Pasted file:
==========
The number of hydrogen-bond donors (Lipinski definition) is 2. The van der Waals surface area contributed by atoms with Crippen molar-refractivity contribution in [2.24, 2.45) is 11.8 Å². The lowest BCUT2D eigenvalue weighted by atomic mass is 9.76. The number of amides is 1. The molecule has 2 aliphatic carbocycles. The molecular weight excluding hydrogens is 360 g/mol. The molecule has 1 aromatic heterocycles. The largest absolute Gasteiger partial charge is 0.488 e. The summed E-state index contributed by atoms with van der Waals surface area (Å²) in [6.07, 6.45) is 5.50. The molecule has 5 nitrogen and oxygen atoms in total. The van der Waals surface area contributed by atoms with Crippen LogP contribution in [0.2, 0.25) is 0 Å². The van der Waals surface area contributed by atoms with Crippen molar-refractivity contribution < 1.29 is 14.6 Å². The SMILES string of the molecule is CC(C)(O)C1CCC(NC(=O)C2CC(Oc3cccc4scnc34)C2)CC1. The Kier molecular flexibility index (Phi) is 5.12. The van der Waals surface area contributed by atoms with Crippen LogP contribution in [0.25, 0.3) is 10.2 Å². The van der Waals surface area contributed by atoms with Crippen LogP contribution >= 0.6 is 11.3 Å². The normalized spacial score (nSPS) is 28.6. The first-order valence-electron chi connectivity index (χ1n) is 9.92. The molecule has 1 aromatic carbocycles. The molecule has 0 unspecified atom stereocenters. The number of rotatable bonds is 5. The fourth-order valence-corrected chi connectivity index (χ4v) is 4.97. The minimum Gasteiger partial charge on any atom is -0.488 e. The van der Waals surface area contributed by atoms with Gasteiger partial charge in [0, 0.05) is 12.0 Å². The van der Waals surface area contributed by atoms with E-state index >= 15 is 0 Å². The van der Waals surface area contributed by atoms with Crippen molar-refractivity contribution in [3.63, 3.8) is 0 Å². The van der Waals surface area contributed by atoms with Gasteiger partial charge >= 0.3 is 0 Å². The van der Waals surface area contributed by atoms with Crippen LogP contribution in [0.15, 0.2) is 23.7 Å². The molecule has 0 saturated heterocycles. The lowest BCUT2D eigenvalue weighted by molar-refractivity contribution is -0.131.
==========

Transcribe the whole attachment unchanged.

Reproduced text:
The number of hydrogen-bond donors (Lipinski definition) is 2. The van der Waals surface area contributed by atoms with Crippen molar-refractivity contribution in [2.24, 2.45) is 11.8 Å². The lowest BCUT2D eigenvalue weighted by atomic mass is 9.76. The number of amides is 1. The molecule has 2 aliphatic carbocycles. The molecular weight excluding hydrogens is 360 g/mol. The molecule has 1 aromatic heterocycles. The largest absolute Gasteiger partial charge is 0.488 e. The summed E-state index contributed by atoms with van der Waals surface area (Å²) in [6.07, 6.45) is 5.50. The molecule has 5 nitrogen and oxygen atoms in total. The van der Waals surface area contributed by atoms with Crippen LogP contribution in [0.2, 0.25) is 0 Å². The van der Waals surface area contributed by atoms with Crippen molar-refractivity contribution < 1.29 is 14.6 Å². The SMILES string of the molecule is CC(C)(O)C1CCC(NC(=O)C2CC(Oc3cccc4scnc34)C2)CC1. The Kier molecular flexibility index (Phi) is 5.12. The van der Waals surface area contributed by atoms with Crippen LogP contribution in [0.25, 0.3) is 10.2 Å². The van der Waals surface area contributed by atoms with Crippen LogP contribution >= 0.6 is 11.3 Å². The normalized spacial score (nSPS) is 28.6. The first-order valence-electron chi connectivity index (χ1n) is 9.92. The molecule has 1 aromatic carbocycles. The molecule has 0 unspecified atom stereocenters. The number of rotatable bonds is 5. The fourth-order valence-corrected chi connectivity index (χ4v) is 4.97. The minimum Gasteiger partial charge on any atom is -0.488 e. The van der Waals surface area contributed by atoms with Gasteiger partial charge in [0, 0.05) is 12.0 Å². The van der Waals surface area contributed by atoms with E-state index >= 15 is 0 Å². The van der Waals surface area contributed by atoms with Crippen molar-refractivity contribution in [3.63, 3.8) is 0 Å². The van der Waals surface area contributed by atoms with Gasteiger partial charge >= 0.3 is 0 Å². The van der Waals surface area contributed by atoms with Crippen LogP contribution in [0.15, 0.2) is 23.7 Å². The molecule has 0 saturated heterocycles. The lowest BCUT2D eigenvalue weighted by molar-refractivity contribution is -0.131.